NORTHWEST BANK & TRUST COMPANY, A Federal Savings Bank, Plaintiff-Appellant, vs. WITT EXPRESS, INC., an Iowa Corporation, FLOYD W. NEWCOMB, ELBURN D. BERRONG, and CARL M. WITT JR., Defendants-Appellees. --------------------------------------------------- ELBURN D. BERRONG, Counterclaim Plaintiff, vs. NORTHWEST BANK & TRUST COMPANY, a Federal Savings Bank, Counterclaim Defendant. --------------------------------------------------- ELBURN D. BERRONG, Cross-Plaintiff, vs. WITT EXPRESS, INC., an Iowa Corporation, FLOYD W. NEWCOMB and CARL M. WITT JR., Cross-Defendants.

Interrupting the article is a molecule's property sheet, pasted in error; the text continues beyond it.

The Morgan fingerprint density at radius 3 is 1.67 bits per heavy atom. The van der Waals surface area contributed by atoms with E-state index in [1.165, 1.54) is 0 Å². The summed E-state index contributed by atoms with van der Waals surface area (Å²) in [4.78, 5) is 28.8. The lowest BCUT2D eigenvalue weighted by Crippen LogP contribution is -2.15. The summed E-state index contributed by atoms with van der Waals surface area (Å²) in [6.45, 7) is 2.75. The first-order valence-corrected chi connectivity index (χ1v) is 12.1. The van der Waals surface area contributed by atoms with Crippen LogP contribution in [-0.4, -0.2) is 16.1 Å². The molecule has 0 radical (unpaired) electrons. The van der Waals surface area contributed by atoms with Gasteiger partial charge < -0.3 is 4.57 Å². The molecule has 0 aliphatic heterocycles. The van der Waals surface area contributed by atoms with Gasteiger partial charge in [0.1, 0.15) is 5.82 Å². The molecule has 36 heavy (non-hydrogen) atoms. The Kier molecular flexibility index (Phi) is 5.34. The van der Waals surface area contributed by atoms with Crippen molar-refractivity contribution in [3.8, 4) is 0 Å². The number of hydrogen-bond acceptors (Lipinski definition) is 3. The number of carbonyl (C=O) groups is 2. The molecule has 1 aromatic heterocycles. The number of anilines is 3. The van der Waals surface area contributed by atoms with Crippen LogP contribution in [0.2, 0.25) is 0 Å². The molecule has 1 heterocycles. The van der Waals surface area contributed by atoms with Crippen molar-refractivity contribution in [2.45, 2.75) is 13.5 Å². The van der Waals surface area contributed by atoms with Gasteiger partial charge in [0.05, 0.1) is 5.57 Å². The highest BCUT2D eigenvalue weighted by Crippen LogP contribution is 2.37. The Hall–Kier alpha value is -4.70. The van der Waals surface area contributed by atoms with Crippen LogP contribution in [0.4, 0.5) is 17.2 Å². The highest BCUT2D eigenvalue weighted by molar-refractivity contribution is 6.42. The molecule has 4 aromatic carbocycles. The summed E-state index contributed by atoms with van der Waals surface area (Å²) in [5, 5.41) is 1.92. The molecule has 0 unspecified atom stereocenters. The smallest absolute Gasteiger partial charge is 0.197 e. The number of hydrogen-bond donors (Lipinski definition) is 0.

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IN THE COURT OF APPEALS OF IOWA No. 1-363 / 10-1835 Filed July 27, 2011 NORTHWEST BANK & TRUST COMPANY, A Federal Savings Bank, Plaintiff-Appellant, vs. WITT EXPRESS, INC., an Iowa Corporation, FLOYD W. NEWCOMB, ELBURN D. BERRONG, and CARL M. WITT JR., Defendants-Appellees. --------------------------------------------------ELBURN D. BERRONG, Counterclaim Plaintiff, vs. NORTHWEST BANK & TRUST COMPANY, a Federal Savings Bank, Counterclaim Defendant. --------------------------------------------------ELBURN D. BERRONG, Cross-Plaintiff, vs. WITT EXPRESS, INC., an Iowa Corporation, FLOYD W. NEWCOMB and CARL M. WITT JR., Cross-Defendants. ________________________________________________________________ Appeal from the Iowa District Court for Scott County, Mary E. Howes, Judge. 2 Northwest Bank & Trust Company appeals from a district court ruling denying its cause of action based on its enforcement of guaranties of loans. AFFIRMED. Tara A. Moffit and Thomas J. Pastrnak of Pastrnak Law Firm, P.C., Davenport, for appellant. Rex J. Ridenour, Davenport, and Gary Allison of Allison Law Office, P.C., Muscatine, for appellee Floyd Newcomb. William R. Jahn Jr. of Aspelmeier, Fisch, Power, Engberg & Helling, P.L.C., Burlington, for appellee Elburn Berrong. Heard by Sackett, C.J., and Doyle and Danilson, JJ. 3 DANILSON, J. Northwest Bank & Trust Company appeals from a district court ruling denying its cause of action based on its enforcement of guaranties of Floyd Newcomb and Elburn Berrong for loans to Carl Witt. Northwest Bank argues the district court erred in finding there was a mutual mistake regarding the guaranties, and in denying Northwest Bank recovery under the guaranties. Newcomb and Berrong believed the guaranties were restrictive; Northwest Bank believed the guaranties were continuing. Upon our review, we conclude Newcomb and Berrong cannot rely on the defense of mutual mistake to void the guaranties because the mistake was not mutual or common to both parties. However, in reviewing the circumstances of this case and credible extrinsic evidence in the record, we decline to interpret or construe the guaranties to require Newcomb and Berrong to be liable for the indebtedness of Witt Express, Inc., or any obligations Witt personally guaranteed of Witt Express, Inc. We therefore affirm the ruling of the district court. I. Background Facts and Proceedings. Carl Witt has been a truck driver for over thirty years. In 2001, Witt owned his own semi-tractor, and entered a leasing agreement with Floyd Newcomb‟s corporation to pull its trailers. Floyd Newcomb has been in the trucking business for more than forty years. He is a successful businessman with a net worth of approximately $3.5 million. When acquiring trailers for his trucking business, Newcomb made a practice of purchasing used running gears and having a new 4 box installed. The remanufacture of the trailers resulted in a significant profit for Newcomb as the new equipment had a value almost twice the investment. In April 2004, Witt asked Newcomb to assist him in acquiring his own trailer to remanufacture. Newcomb agreed and located a wrecked trailer in Massachusetts for Witt to purchase. himself. Witt was unable to finance the trailer Newcomb assisted in arranging the financing for the trailer, and volunteered to co-sign for Witt‟s loan. Newcomb contacted Carroll Huff, a commercial loan officer at Northwest Bank, to obtain a loan. Newcomb and Huff had an established business relationship and had worked together on many transactions over a period of ten years. Witt, Newcomb, and Huff met in Huff‟s office at Northwest Bank to close the loan on April 22, 2004. The loan documents were not entirely complete as the title to the remanufactured trailer was not yet available and the exact amount of the loan was not filled in. The parties discussed that the amount of the loan from Northwest Bank to Witt would be approximately $18,000, with the remanufactured trailer valued at $30,000. Newcomb executed a guaranty regarding Witt‟s indebtedness to Northwest Bank. Newcomb asked Huff whether he could be released from the guaranty after Witt made his payments for a year or so, and Huff said no, the guaranty was for the term of the loan. Newcomb did not read the guaranty before signing it. Witt and Newcomb understood Newcomb to be guarantying Witt‟s repayment of the loan for the trailer. However, the bank‟s form document provided for a guaranty to any and all indebtedness, secured or unsecured, 5 incurred by Witt. The line on the guaranty describing the debt was left blank, but the guarantor‟s liability was noted as “UNLIMITED” in amount. In September 2004, Witt contacted Huff at Northwest Bank to finance Witt‟s purchase of a tractor from Elburn Berrong. Huff called Newcomb to ask whether he would guaranty Witt‟s indebtedness for purchase of the tractor, but Newcomb refused.1 Berrong agreed to provide the guaranty for Witt‟s purchase of the tractor. Witt, Berrong, and Huff met in Huff‟s office at Northwest Bank to close the loan on September 27, 2004. The loan documents were complete, and the amount of the loan from Northwest Bank to Witt was approximately $21,000. Berrong executed a guaranty regarding Witt‟s indebtedness to Northwest Bank. Again, the guaranty signed by Berrong was a form document with the line describing the debt left blank. However, the guaranty stated that the guarantor‟s liability was “UNLIMITED” in amount creating a guaranty to any and all indebtedness incurred by Witt. Berrong also did not read the guaranty before signing it. In 2005, Witt incorporated his trucking business in Iowa and created Witt Express, Inc. Witt‟s understanding was that he was required to incorporate and provide an Iowa-based entity in order to enable Northwest Bank to make loans to his business, as his personal residence was in Florida. Witt also understood from his conversations with Huff that after he incorporated, Newcomb and Berrong were no longer guarantors of his loans. 1 Huff testified he did not call Newcomb. 6 Northwest Bank, through Huff, continued to do business with Witt. Witt refinanced loans in 2006. The refinancing agreement required the signature of guarantor(s), and was signed by Witt, but not Newcomb or Berrong. The trailer and tractor loans previously guaranteed by Newcomb and Berrong were marked as “paid.” Northwest Bank made two loans to Witt Express, including a loan of $19,488 on June 13, 2006, and a loan of $78,701 on September 29, 2006. Witt executed a guaranty to Northwest Bank guarantying Witt Express‟s debt. The guaranty signed by Witt was an unlimited and continuing guaranty, similar to those signed by Newcomb and Berrong. In 2007, Witt Express began experiencing financial difficulties and stopped making payments on the notes owed to Northwest Bank. As of May 8, 2009, the principal due on Witt Express‟s loans was $43,324.61 with interest accruing at the rate of $11.93 per day. Northwest Bank filed a petition against Newcomb, Berrong, Witt Express Inc., and Witt. The claims against Newcomb and Berrong, sought their joint and several liability as guarantors. Northwest Bank requested judgment in the amount of $43,324.61, with interest, attorney fees, and expenses. Newcomb and Berrong filed answers denying liability and asserting affirmative defenses, including mutual mistake, contending the respective guaranties were for the specific purchase of the trailer and tractor only. Berrong also filed a counterclaim against Northwest Bank for fraud. On November 20, 2009, the district court entered partial summary judgment against Witt Express and Witt in the amount of $45,816.73 with interest accruing at $11.93 per day, 7 and attorney fees and expenses in the amount of $2878.41. However, the district court overruled Northwest Bank‟s motion for partial summary judgment against Newcomb and Berrong, concluding a genuine issue of fact existed, and that “extrinsic evidence and its credibility must be considered to interpret the guaranty contracts, and to determine the intent of the parties when the guaranty contracts were executed.” A bench trial was held on April 6, 2010. On September 13, 2010, the court issued its ruling denying recovery to Northwest Bank, based on its finding of mutual mistake as to the loans covered by the guaranties. The court concluded the Newcomb and Berrong guaranties “were not meant to be unconditional guaranties for all loans taken out in the future by Witt, or any company Witt formed and personally guaranteed.” The court denied recovery on Berrong‟s counterclaim for fraud. On September 23, 2010, Northwest Bank filed an Iowa Rule of Civil Procedure 1.904(2) motion, which the court denied. Northwest Bank now appeals. II. Scope and Standards of Review. The affirmative defense of mutual mistake is an issue heard in equity, and is reviewed de novo. Wellman Sav. Bank v. Adams, 454 N.W.2d 852, 855 (Iowa 1990). The reviewing court is to “review the whole record, adjudicating anew the parties‟ rights on the issue presented.” Id. We give weight to the fact findings of the trial court, especially when considering the credibility of witnesses, but are not bound by them. Iowa R. App. P. 6.907; Harding v. Willie, 458 N.W.2d 612, 613 (Iowa Ct. App. 1990). A contract may be voidable if the plaintiff carries the 8 burden of proof to establish the mutuality of mistake by clear, satisfactory, and convincing evidence. Gouge v. McNamara, 586 N.W.2d 710, 713 (Iowa Ct. App. 1998); see also Schuknecht v. W. Mut. Ins. Co., 203 N.W.2d 605, 609 (Iowa 1973). In regard to the district court‟s denial of judgment on the guaranty, the action was at law and is reviewed for correction of errors of law. Beal Bank v. Siems, 670 N.W.2d 119, 125 (Iowa 2003). We are not bound by the court‟s legal conclusions. Id. We are bound, however, by the court‟s factual findings if they are supported by substantial evidence. Id. A finding is supported by substantial evidence if it may reasonably be inferred from the evidence. Id. “In assessing the evidence, we view the record in the light most favorable to the prevailing party, indulging in all legitimate inferences that may fairly and reasonably be deduced from the evidence.” Pollmann v. Belle Plaine Livestock Auction, Inc., 567 N.W.2d 405, 409 (Iowa 1997). III. The Guaranties. The contracts at issue in this case are the guaranties executed by Newcomb and Berrong. A guaranty is a contract by one party to another party for the fulfillment of the promise of a third party. See City of Davenport v. Shewry Corp., 674 N.W.2d 79, 86 (Iowa 2004). The extent of a guarantor‟s obligation must be determined from the parties‟ written contract. See Bankers Trust Co. v. Woltz, 326 N.W.2d 274, 276 (Iowa 1982). Accordingly, the rules concerning the interpretation and construction of contracts are applicable to guaranties. Andrew v. Austin, 213 Iowa 963, 967, 232 N.W. 79, 81 (1930) (“The same rule is to be 9 applied in the construction of contracts of guaranty as other contracts.”); see also Fashion Fabrics of Iowa, Inc. v. Retail Investors Corp., 266 N.W.2d 22, 25 (Iowa 1978) (observing that interpretation involves ascertaining the meaning of contractual words). The Newcomb and Berrong guaranties provided the following language: [T]he Undersigned guaranties to Lender the payment and performance of each and every debt, liability and obligation of every type and description which Borrower may now or at any time hereafter owe to Lender (whether such debt, liability or obligation now exists or is hereafter created or incurred, and whether it is or may be direct or indirect, due or to become due, absolute or contingent, primary or secondary, liquidated or unliquidated, or joint, several, or joint and several . . .). .... This is an absolute, unconditional and continuing guaranty of payment of the Indebtedness and shall continue to be in force and be binding upon the Undersigned, whether or not all Indebtedness is paid in full, until this guaranty is revoked by written notice actually received by the Lender . . . . In general, payment of the debt “by the principal discharges the guarantor and terminates the obligation.” Decorah State Bank v. Zidlicky, 426 N.W.2d 388, 390 (Iowa 1988). The parties may, however, agree to a “continuing guaranty,” which is ordinarily effective until revoked by the guarantor. Bankers Trust, 326 N.W.2d at 277. A continuing guaranty “„contemplates a future course of dealing during an indefinite period, or it is intended to cover a series of transactions or a succession of credits.‟” Id. (quoting 38 Am. Jur. 2d Guaranty § 23, at 1023 (1968)); see also Wellman Sav. Bank, 454 N.W.2d at 857 (finding guarantor was liable for her son‟s multiple debts to the bank under a continuing guaranty agreement). A restricted guaranty, however, is limited to a single transaction or to a limited number of specific transactions. Maresh Sheet Metal Works v. 10 N.R.G., Ltd., 304 N.W .2d 436, 440 (Iowa 1981) (stating there are two types of guaranties—restrictive and continuing). IV. Mutual Mistake. Here, the district court determined that Newcomb and Berrong intended to sign restrictive guaranties, whereas Northwest Bank intended for the guaranties to be continuing. The court determined a mutual mistake of fact existed as to what loans the Newcomb and Berrong guaranties covered. “A mistake is a belief that is not in accord with the facts.” Restatement (Second) of Contracts § 151, at 383 (1981). As our supreme court has explained: Mistakes in the formation of contracts include mistakes in an underlying assumption concerning matters relevant to the decision to enter into a contract. In this category of mistake, the agreement was reached and expressed correctly, yet based on a false assumption. State ex rel. Palmer v. Unisys Corp., 637 N.W.2d 142, 151 (Iowa 2001) (citations omitted). For a mistake to be considered mutual, it must exist at the time of the contract and must be common to both parties. Nichols v. City of Evansdale, 687 N.W.2d 562, 570-71 (Iowa 2004); Krieger v. Iowa Dep’t of Human Servs., 439 N.W.2d 200, 203 (Iowa 1989). The difficulty in applying the defense of mutual mistake in this case is that “[g]enerally, an agreement speaks for itself and absent fraud or mistake, ignorance of the contents will not serve to negate or avoid its contents.” Advance Elevator Co., Inc. v. Four State Supply Co., 572 N.W.2d 186, 188 (Iowa Ct. App. 1997). If a party is able or has had the opportunity to read the agreement, the 11 party is charged with notice of its terms and conditions. Id. “It is well-settled that failure to read a contract before signing it will not invalidate the contract.” Peak v. Adams, ___ N.W.2d ___, ___ (Iowa 2011). Newcomb and Berrong had the opportunity to read the terms of the guaranties and are bound by those terms. See id. The terms include that the guaranties were unlimited and continuing guaranties as relating to “the account of Carl M. Witt, Jr.” Thus, the mistake was not mutual, because it was not common to both parties. See Krieger, 439 N.W.2d at 203. Newcomb and Berrong believed the guaranties were restrictive; Northwest Bank believed the guaranties were continuing, consistent with the terms of the guaranties. No mutuality of mistake existed, only a unilateral mistake on behalf of Newcomb and Berrong—a mistake that could have been resolved by a reading of the guaranties. Because Newcomb and Berrong had the opportunity to read the terms of the guaranties they signed, and cannot rely on the defense of mutual mistake, they are bound by the continuing guaranty. V. Interpretation of the Guaranties. Our analysis is not complete, as we can rely on any ground raised before the district court. “[A] successful party need not cross-appeal to preserve error on a ground urged but ignored or rejected” by the district court. Johnston Equip. Corp. v. Indus. Indem., 489 N.W.2d 13, 16 (Iowa 1992); see also EnviroGas, L.P. v. Cedar Rapids/Linn County Solid Waste Agency, 641 N.W.2d 776, 781 (Iowa 2002). A reviewing court is obliged to affirm an appeal where any proper basis appears in the record for a trial court‟s judgment, even though it is not one upon 12 which the court based its holding. Grefe & Sidney v. Watters, 525 N.W.2d 821, 826 (Iowa 1994); Citizens First Nat’l Bank v. Hoyt, 297 N.W.2d 329, 332 (Iowa 1980). Newcomb and Berrong both urged that the guaranties should not be construed or interpreted to encompass their liability for the corporate debts of Witt Express Inc., or Witt‟s guaranties of those corporate debts. We agree. In our review of the guaranties, we observe that there is no language or term that specifically states that the guaranties encompass the debts or obligations of Witt Express, Inc., or guaranties any guarantee of Carl Witt Jr., of the debts or obligations of Witt Express, Inc. Both guaranties specifically state the guarantors are guarantying the loans of the “account of Carl M. Witt Jr.” We also observe that Witt‟s personal guaranty of the corporate debts of his corporation states that he is guarantying the loans of the “account of Witt Express, Inc.” We construe guaranty contracts according to the intention of the parties as ascertained by the language used in the contract and the circumstances of the guaranty. Williams v. Dark, 417 N.W.2d 247, 251 (Iowa Ct. App. 1987). Extrinsic evidence may be considered to show what the parties meant by the language of the guaranty. Wellman Sav. Bank, 454 N.W.2d at 856; Hamilton v. Wosepka, 261 Iowa 299, 305, 154 N.W.2d 164, 167 (1967) (“It was the function of the trial court to ascertain the true intent and meaning of the parties to the contract as revealed by the language used there . . . .”). Our goal in reviewing extrinsic evidence in this case is to “ascertain the mutual intent of the two parties” of the guaranties, because the contracts required “a meeting of the minds.” See Peak, ___ N.W.2d at ___. 13 Relevant extrinsic evidence may include “the situation and relations of the parties, the subject matter of the transaction, preliminary negotiations and statements made therein, usages of trade, and the course of dealing between the parties.” Id.; NevadaCare, Inc. v. Dep’t of Human Servs., 783 N.W.2d 459, 466 (Iowa 2010). Extrinsic evidence is not admissible to show what the parties meant to say, or to vary the terms of the guaranty. Bankers Trust, 326 N.W.2d at 276. In explaining the use of extrinsic evidence in interpretation, our supreme court has quoted the following treatise language with approval: “It is true that the language of some agreements has been believed to be so plain and clear that the court needs no assistance in interpreting. Even in these cases, however, it will be found that the court has had the aid of parol evidence of the surrounding circumstances. The meaning to be discovered and applied is that which each party had reason to know would be given to the words by the other party. Antecedent and surrounding factors that throw light upon this question may be proved by any kind of relevant evidence.” Hamilton, 154 N.W.2d at 168-69 (quoting 3 Corbin on Contracts, § 579, at 41420 (1960)); see also Fausel v. JRJ Enter., Inc., 603 N.W.2d 612, 618 (Iowa 1999) (stating that the “meaning [of a contract] can almost never be plain except in a context”). The guaranties state that they are effective to every debt, liability and obligation of every type and description which Borrower may now or at any time hereafter owe to Lender (whether such debt, liability or obligation now exists or is hereafter created or incurred, and whether it is or may be direct or indirect, due or to become due, absolute or contingent, primary or secondary, liquidated or unliquidated, or joint, several, or joint and several . . .). 14 Clearly from this language, the guaranties were intended to be broad in scope, unlimited in amount, and continuing in nature. However, there is no language or term that specifically states that the guaranties encompass the debts or obligations of Witt Express, Inc., or guaranties any guaranty of Carl Witt Jr., of the debts or obligations of Witt Express, Inc. Both guaranties specifically state the guarantors are guarantying the loans of the “account of Carl M. Witt Jr.” We also note that Witt‟s personal guaranty of the corporate debts of his corporation states he is guarantying the loans of the “account of Witt Express, Inc.” The guaranties executed by Newcomb and Berrong also state that they remain effective upon any “successors and assigns” of the guarantors as well as any “successors and assigns” of the lender, but fail to state they are effective upon any successors or assigns of Carl M. Witt, Jr. or his accounts. Here, oral testimony was not “received for the purpose of varying the terms of a written instrument.” Hamilton, 261 Iowa at 306, 154 N.W.2d at 167. Rather, “[t]his is a case where such oral testimony was received for the purpose of interpreting it.” Id. The district court found the testimony of Newcomb, Berrong, and Witt as to their intent with the guaranties to be wholly consistent and credible. As the court noted: Newcomb, Berrong, and Witt testified at trial consistently that the 2004 loan guaranties by Berrong and Newcomb were for the specific purchase of a trailer and tractor. That they were co-signers and guarantors for those individual loans only. The Court finds that to be the case. The Court finds that Berrong and Newcomb‟s guaranties were not meant to be unconditional guaranties for all loans taken out in the future by Witt, or any company that Witt formed and personally guaranteed. The Court finds Newcomb‟s testimony that there is no way he would agree to such an unlimited guaranty if it were explained to him as very credible and supported 15 by other evidence. For example, at the time the trucking company was not even incorporated, and it would be not able to be foreseen by anyone in 2004 that Berrong and Newcomb would become personally responsible for loans taken out by an entity that did not even exist just because they were guaranteed by the incorporator, Witt, for earlier loans. It would not make any business sense for a smart businessman, which by all appearances Mr. Newcomb is, to unconditionally guarantee, now and forever more, all loans taken out by Mr. Witt or his company with Northwest Bank. The same is true of Mr. Berrong, who also has a substantial net worth and was only involved with Witt to sell him a tractor/truck. The Court also found his testimony very convincing, as well as Mr. Witt‟s testimony, who clearly did not intend Berrong or Newcomb to be liable for further debts of him or the corporation as he sought to expand his own trucking company. In contrast, the district court found the testimony and documents submitted by Northwest Bank to be unconvincing and inconsistent. The court noted more than once that Huff‟s testimony did not seem credible, when taken as a whole and combined with Northwest Bank‟s documentations. As the court observed: Although Mr. Huff testified he explained the guaranties to both Newcomb and Berrong, the Court finds he did not explain the breadth of them, nor did he inform them of their long term responsibility. Mr. Huff has now retired and another loan officer took over these loans. The Court finds by evidence that it was the intent of all the parties only to guarantee the 2004 loans by both Plaintiff‟s Exhibits 5 and 6 [Witt Express refinancing documentation]. On page 3 of exhibit 5 and 6 they have a line for guarantors to sign and it is left blank. The Court finds unconvincing that it was left blank since the Bank considered the guaranties as financial statements and already in place. The Court also finds it significant evidence that Northwest Bank in September of 2004, just months after they obtained the guaranty [from Mr. Newcomb], called Mr. Newcomb and asked if he would guaranty [the second] loan also. He said “No” and they did not pursue it further or tell him he was already on the hook. Northwest Bank then sought and obtained a guaranty of that loan from Berrong. Why would the guaranty of Berrong be necessary, or even asking Newcomb if he would guaranty it, if they felt they had this broad blanket guaranty in effect already from Newcomb for all of Mr. Witt‟s debts? The Court 16 finds the Bank‟s own actions and their documents do not substantiate their theory of unconditional guaranties that they now seek to enforce. Although we acknowledge we are not bound by the court‟s credibility assessments, we do give weight to those findings. See Iowa R. App. P. 6.904(3)(g). This is because the district court had the opportunity to hear the evidence and view the witnesses firsthand. In re Marriage of Will, 489 N.W.2d 394, 397 (Iowa 1992). “When the interpretation of a contract depends on the credibility of extrinsic evidence or on a choice among reasonable inferences that can be drawn from the extrinsic evidence, the question of interpretation is determined by the finder of fact.” Peak, ___ N.W.2d at ___; Pillsbury Co. v. Wells Dairy, Inc., 752 N.W.2d 430 (Iowa 2008). It is apparent the district court gave careful and thoughtful attention to the contradictory evidence presented, and we find no reason to disagree with the court‟s credibility findings. There was also a lack of evidence of any trade useage that may shed light on the proper interpretation of the terms of the guaranties such as “indirect” loans or obligations. There was also no evidence the past course of history between the parties involved guaranties, so their past business practices do not aid in the interpretation of the guaranties. The parties‟ discussions also never touched upon the subject of Witt creating a new corporate entity or any guaranty Witt may execute on behalf of such an entity. Considering the circumstances surrounding the execution of the Newcomb and Berrong guaranties, including the situation and relations of the parties, the subject matter of the transaction, the statements made at the signing, and the 17 course of dealing between the parties, see Peak, ___ N.W.2d at ___; NevadaCare, Inc., 783 N.W.2d at 466, we conclude the guaranties did not create an unlimited and continuing liability for all future indebtedness of any entity Witt incorporated, or any loan Witt personally guaranteed. See Williams, 417 N.W.2d at 251 (noting the intention of the parties as ascertained by the language used in the contract and the circumstances of the guaranty is considered by the court in construing the extent of a guaranty). Although the guaranties encompass Witt‟s “indirect” obligations and are broad in scope, we decline to interpret the guaranties to require the guarantors to be liable for the corporate successor or assignee of Witt, or any obligations Witt guaranteed of his successor or assignee corporation, without a specific term or terms reciting their application to Witt‟s successors or assigns and any guaranty that he executes. To interpret these guaranties to include such obligations may increase the guarantors‟ risks, and generally any act on the part of the guaranty that increases a guarantor‟s risk discharges the guarantor from his or her obligation. Fidelity Sav. Bank v. Wormhoudt Lumber Co., 251 Iowa 1121, 1126, 104 N.W.2d 462, 466 (1960). Further, guaranties are to be strictly construed according to their terms and not be extended or enlarged by implication. Andrew v. Austin, 213 Iowa 963, 967, 232 N.W. 79, 81 (1930). We affirm the district court‟s order dismissing Northwest Bank‟s action against Newcomb and Berrong for enforcement of the guaranties in respect to any obligations owed by Witt Express Inc., or Witt‟s guaranty of those obligations. AFFIRMED.